Find today’s handout here.
Today’s session very much indulged in the pleasure and romance to be found in archival research: the thrill of deciphering a handwritten scribble, discovering hidden-away postcards used as bookmarks, tracing someone else’s thoughts across pages and scraps.
Francesca Brooks introduced her research as trying to find a way ‘to read with David Jones‘, the modernist poet and artist. This led her to spend several weeks last summer within the David Jones archive at the National Library of Wales, rifling through his collected books and papers. She was looking for evidence of Jones’ medieval learning, searching for clues that might give away the inspiration and creative process which informed his long poem The Anathemata (1952).
She explained how the poem is Jones’ exploration of his idea of ‘man as a sign make’, a maker of meaning through symbol and language. Her specific interest in the poem is his play with Old English words, especially in ‘Part III: Angle-Land’. Francesca explained how Jones’ interest in Old English stemmed from his desire to explore languages of early Christianity in Britian: he also had an interest in Latin and, naturally, Welsh. The desire to return to origins being a marker of his modernism which appears across his written and visual work.
Apparently, Jones always professed to not really knowing Old English. But Francesca explains how she was able to trace his studentship of the language through his books: noting how his readings of Guthlac, of Old English poetry, his underlinings and notes suggest thought processes that develop from simply glossing words, to translating, to ‘transluding’. James Joyce’s coined word is a perfect fit for describing the sort of linguistic play that is evident in Jones’ scribblings in his Old English glossaries, and in drafts of The Anathemata. His drafts of the particular line ‘he’ll latin-runes tellan in his horror-coat standing’, apparently describing a preaching Guthlac – made at once exemplary priest and warrior – is exemplary of both the influence of his experience of war, religion, and his studentship; they reveal a seriously playful scholar of Old and Middle English at work: a love of all aspects of language, etymologies, sound, sense, form on the page, inform Jones’ processes.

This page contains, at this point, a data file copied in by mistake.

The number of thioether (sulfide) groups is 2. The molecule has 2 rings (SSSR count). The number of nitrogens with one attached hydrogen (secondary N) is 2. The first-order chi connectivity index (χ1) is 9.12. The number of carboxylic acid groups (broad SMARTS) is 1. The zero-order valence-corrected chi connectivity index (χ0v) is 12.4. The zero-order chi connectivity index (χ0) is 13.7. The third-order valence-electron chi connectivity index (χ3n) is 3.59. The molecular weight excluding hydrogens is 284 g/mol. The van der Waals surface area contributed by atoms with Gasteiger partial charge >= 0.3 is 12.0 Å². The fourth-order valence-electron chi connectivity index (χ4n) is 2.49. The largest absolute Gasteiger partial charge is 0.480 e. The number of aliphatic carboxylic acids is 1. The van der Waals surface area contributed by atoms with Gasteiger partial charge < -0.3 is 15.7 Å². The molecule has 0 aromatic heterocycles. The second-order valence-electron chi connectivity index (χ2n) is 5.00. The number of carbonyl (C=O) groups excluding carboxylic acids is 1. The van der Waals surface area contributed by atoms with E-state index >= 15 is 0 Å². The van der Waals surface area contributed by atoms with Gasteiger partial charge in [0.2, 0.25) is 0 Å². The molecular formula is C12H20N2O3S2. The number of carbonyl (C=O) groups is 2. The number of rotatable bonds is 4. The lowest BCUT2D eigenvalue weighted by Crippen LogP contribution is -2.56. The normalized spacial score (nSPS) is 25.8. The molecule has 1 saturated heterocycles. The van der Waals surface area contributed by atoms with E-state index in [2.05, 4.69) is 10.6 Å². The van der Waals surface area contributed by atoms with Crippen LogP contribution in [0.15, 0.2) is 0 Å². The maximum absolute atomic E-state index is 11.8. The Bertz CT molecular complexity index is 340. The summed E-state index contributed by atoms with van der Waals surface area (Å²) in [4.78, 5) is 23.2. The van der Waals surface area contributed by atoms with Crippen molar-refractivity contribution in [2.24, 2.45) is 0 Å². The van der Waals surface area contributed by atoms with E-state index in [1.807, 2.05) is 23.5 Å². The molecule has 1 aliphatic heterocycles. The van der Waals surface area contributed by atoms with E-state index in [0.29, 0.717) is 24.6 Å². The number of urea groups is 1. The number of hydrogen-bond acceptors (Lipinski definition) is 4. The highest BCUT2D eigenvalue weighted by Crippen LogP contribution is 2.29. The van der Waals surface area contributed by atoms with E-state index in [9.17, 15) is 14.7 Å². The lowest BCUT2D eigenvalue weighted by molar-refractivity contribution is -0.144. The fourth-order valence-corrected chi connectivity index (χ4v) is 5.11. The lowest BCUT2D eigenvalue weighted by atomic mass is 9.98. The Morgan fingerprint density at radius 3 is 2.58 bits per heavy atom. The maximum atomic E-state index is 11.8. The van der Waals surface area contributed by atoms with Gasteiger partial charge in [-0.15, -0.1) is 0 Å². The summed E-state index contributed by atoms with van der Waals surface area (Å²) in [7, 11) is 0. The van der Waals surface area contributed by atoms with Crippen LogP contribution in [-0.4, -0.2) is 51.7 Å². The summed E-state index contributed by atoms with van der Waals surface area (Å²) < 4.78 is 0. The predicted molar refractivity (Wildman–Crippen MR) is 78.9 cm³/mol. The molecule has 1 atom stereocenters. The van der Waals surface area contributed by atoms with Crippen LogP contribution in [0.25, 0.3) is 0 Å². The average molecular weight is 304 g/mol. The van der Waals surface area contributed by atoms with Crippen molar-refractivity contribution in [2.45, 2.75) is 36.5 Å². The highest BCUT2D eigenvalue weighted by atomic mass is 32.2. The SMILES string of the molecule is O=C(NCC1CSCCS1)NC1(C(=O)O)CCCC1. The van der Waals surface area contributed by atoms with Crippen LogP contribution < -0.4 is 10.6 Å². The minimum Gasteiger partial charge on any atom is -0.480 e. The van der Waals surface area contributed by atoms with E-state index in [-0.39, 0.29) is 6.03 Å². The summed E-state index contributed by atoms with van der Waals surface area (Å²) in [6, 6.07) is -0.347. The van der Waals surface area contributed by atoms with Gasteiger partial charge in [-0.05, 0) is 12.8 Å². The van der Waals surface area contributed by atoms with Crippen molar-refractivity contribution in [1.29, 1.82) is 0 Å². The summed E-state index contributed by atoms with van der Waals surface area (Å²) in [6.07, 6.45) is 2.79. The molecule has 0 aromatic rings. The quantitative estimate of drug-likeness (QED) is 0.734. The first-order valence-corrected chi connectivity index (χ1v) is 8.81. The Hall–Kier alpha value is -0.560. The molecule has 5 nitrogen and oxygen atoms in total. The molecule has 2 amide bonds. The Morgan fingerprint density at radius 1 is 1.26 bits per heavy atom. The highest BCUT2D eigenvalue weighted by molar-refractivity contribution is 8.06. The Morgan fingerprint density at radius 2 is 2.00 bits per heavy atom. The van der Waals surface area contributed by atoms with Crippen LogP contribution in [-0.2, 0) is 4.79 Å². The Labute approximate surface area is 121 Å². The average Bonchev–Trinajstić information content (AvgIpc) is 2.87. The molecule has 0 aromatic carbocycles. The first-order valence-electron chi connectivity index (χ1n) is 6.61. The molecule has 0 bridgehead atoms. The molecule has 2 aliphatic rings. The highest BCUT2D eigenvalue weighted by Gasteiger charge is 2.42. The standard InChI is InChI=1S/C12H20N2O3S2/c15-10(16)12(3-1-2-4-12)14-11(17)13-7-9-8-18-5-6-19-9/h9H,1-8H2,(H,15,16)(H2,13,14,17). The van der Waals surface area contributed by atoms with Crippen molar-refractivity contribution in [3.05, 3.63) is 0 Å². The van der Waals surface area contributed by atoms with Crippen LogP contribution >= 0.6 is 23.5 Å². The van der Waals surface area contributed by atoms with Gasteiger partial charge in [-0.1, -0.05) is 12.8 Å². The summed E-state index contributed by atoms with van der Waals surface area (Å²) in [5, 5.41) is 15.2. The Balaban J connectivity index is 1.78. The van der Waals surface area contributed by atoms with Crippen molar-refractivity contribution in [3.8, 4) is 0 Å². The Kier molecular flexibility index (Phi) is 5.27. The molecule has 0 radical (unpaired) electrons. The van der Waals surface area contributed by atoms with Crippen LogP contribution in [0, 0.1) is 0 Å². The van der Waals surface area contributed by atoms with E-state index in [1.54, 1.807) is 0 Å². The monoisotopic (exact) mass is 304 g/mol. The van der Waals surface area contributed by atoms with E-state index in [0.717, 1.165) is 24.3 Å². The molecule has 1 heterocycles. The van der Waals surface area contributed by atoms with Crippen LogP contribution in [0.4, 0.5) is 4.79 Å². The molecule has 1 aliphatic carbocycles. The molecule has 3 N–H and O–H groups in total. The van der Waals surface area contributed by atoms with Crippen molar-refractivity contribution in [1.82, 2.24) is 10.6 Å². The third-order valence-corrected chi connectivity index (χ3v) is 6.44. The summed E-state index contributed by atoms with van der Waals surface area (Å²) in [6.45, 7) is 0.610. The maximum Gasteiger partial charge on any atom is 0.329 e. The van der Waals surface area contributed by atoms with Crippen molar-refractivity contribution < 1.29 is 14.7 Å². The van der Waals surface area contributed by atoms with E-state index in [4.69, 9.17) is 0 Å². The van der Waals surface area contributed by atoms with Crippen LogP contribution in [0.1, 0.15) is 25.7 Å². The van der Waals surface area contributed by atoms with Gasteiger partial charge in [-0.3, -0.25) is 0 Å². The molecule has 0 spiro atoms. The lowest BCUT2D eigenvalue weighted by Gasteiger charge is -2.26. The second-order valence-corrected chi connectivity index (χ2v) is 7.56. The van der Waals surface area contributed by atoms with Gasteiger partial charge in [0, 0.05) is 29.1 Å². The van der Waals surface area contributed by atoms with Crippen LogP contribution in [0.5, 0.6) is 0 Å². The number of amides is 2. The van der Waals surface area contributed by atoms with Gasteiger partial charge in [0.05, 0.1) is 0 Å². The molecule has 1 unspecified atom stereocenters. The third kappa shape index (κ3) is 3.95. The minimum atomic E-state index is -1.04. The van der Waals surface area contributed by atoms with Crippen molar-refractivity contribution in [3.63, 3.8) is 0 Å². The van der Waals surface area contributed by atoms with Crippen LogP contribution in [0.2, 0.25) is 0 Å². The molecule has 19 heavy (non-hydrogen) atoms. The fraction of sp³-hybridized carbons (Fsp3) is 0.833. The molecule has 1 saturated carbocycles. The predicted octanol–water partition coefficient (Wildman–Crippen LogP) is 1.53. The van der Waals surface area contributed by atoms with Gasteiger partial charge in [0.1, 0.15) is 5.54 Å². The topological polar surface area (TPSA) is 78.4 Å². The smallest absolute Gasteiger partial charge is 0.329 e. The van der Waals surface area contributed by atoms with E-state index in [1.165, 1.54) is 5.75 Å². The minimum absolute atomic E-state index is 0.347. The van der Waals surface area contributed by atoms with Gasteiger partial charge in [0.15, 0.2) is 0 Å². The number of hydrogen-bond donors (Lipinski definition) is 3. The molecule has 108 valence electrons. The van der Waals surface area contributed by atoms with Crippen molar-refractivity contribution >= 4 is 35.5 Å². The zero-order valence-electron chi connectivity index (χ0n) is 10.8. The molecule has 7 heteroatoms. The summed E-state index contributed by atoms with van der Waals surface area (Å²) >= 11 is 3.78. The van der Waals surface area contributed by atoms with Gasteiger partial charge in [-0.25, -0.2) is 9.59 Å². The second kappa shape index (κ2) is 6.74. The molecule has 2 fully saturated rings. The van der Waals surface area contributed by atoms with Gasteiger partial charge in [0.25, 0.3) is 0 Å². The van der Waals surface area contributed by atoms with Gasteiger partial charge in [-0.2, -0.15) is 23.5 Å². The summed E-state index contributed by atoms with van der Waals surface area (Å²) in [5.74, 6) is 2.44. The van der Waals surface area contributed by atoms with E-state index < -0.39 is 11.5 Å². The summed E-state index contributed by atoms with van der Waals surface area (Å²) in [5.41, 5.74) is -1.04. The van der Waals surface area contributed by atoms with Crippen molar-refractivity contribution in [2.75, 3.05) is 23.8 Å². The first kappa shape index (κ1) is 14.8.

Questions and conversation following Francesca’s presentation led to musings on both the written word and how words become other forms of visual, material, or oral culture. How, or, did, the possibility of voice recording or live performance changed how modernist poets laid out poetry on the page or played with sound? How might language be a witness to history, to time passing? What does Jones reveal to us about Anglo-Saxon stories or the Old English language in his playful enquiries? We’d love to hear your thoughts!
– the MRG team
Francesca Brooks is doing her PhD with the English Department at King’s College London, her research looks at the influence of Old English on the twentieth-century poet and artist, David Jones. @frangipancesca
Francesca will be giving a paper ‘Multilingual and Multimedia Passion Narratives: David Jones’s ‘Dream of the Rood’ Inscription in The Anathemata’ at Leeds International Medieval Conference July 2016, session 1503 #IMC2016 #s1503.